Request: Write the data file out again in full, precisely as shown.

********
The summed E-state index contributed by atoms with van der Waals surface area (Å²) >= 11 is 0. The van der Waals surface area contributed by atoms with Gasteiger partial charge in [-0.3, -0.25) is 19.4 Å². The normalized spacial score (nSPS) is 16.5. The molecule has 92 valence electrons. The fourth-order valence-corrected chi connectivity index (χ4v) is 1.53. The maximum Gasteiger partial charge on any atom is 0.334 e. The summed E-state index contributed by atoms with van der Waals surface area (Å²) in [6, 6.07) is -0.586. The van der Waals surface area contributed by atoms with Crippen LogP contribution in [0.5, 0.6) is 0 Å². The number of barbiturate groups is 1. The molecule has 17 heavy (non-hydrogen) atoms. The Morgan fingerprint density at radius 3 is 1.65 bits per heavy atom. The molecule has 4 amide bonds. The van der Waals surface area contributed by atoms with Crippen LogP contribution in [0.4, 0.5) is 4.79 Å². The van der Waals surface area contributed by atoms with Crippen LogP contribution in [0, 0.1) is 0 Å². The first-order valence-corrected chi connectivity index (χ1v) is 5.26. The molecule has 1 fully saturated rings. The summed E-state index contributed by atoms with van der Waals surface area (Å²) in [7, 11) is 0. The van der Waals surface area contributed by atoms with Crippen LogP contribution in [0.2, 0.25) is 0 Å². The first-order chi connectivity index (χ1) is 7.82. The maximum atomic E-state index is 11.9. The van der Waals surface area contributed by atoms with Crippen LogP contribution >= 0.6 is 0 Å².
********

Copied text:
The summed E-state index contributed by atoms with van der Waals surface area (Å²) >= 11 is 0. The van der Waals surface area contributed by atoms with Gasteiger partial charge in [-0.3, -0.25) is 19.4 Å². The normalized spacial score (nSPS) is 16.5. The molecule has 92 valence electrons. The fourth-order valence-corrected chi connectivity index (χ4v) is 1.53. The maximum Gasteiger partial charge on any atom is 0.334 e. The summed E-state index contributed by atoms with van der Waals surface area (Å²) in [6, 6.07) is -0.586. The van der Waals surface area contributed by atoms with Crippen LogP contribution in [0.5, 0.6) is 0 Å². The number of barbiturate groups is 1. The molecule has 17 heavy (non-hydrogen) atoms. The Morgan fingerprint density at radius 3 is 1.65 bits per heavy atom. The molecule has 4 amide bonds. The van der Waals surface area contributed by atoms with Crippen LogP contribution in [0.4, 0.5) is 4.79 Å². The van der Waals surface area contributed by atoms with Crippen LogP contribution in [0, 0.1) is 0 Å². The first-order valence-corrected chi connectivity index (χ1v) is 5.26. The molecule has 1 fully saturated rings. The summed E-state index contributed by atoms with van der Waals surface area (Å²) in [7, 11) is 0. The van der Waals surface area contributed by atoms with Crippen LogP contribution in [0.2, 0.25) is 0 Å². The first-order chi connectivity index (χ1) is 7.82. The maximum atomic E-state index is 11.9. The van der Waals surface area contributed by atoms with Crippen LogP contribution >= 0.6 is 0 Å².